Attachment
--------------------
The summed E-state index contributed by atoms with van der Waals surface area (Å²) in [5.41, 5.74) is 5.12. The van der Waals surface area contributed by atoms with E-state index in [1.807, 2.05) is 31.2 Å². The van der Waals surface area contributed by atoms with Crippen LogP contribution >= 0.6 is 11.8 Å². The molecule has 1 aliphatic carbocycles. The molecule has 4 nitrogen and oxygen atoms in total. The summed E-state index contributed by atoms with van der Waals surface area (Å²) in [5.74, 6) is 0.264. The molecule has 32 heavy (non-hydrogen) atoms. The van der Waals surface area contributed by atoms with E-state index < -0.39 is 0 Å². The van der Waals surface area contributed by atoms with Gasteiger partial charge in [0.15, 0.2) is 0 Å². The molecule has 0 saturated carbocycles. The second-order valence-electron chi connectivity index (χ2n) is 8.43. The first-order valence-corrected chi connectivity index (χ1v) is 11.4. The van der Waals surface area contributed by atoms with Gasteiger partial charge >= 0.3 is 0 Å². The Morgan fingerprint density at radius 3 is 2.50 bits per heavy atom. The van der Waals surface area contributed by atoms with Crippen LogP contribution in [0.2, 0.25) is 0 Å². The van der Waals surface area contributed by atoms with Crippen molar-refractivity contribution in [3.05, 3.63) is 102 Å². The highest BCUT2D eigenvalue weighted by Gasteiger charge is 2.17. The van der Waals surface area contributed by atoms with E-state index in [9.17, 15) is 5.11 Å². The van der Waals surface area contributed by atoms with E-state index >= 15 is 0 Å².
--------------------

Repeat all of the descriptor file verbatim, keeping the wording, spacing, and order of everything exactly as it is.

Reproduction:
The summed E-state index contributed by atoms with van der Waals surface area (Å²) in [5.41, 5.74) is 5.12. The van der Waals surface area contributed by atoms with E-state index in [1.807, 2.05) is 31.2 Å². The van der Waals surface area contributed by atoms with Crippen LogP contribution >= 0.6 is 11.8 Å². The molecule has 1 aliphatic carbocycles. The molecule has 4 nitrogen and oxygen atoms in total. The summed E-state index contributed by atoms with van der Waals surface area (Å²) in [5.74, 6) is 0.264. The molecule has 32 heavy (non-hydrogen) atoms. The van der Waals surface area contributed by atoms with E-state index < -0.39 is 0 Å². The van der Waals surface area contributed by atoms with Gasteiger partial charge in [0.15, 0.2) is 0 Å². The molecule has 0 saturated carbocycles. The second-order valence-electron chi connectivity index (χ2n) is 8.43. The first-order valence-corrected chi connectivity index (χ1v) is 11.4. The van der Waals surface area contributed by atoms with Gasteiger partial charge >= 0.3 is 0 Å². The Morgan fingerprint density at radius 3 is 2.50 bits per heavy atom. The van der Waals surface area contributed by atoms with Crippen LogP contribution in [0.2, 0.25) is 0 Å². The van der Waals surface area contributed by atoms with Crippen molar-refractivity contribution in [3.05, 3.63) is 102 Å². The highest BCUT2D eigenvalue weighted by Gasteiger charge is 2.17. The van der Waals surface area contributed by atoms with E-state index in [9.17, 15) is 5.11 Å². The van der Waals surface area contributed by atoms with E-state index >= 15 is 0 Å².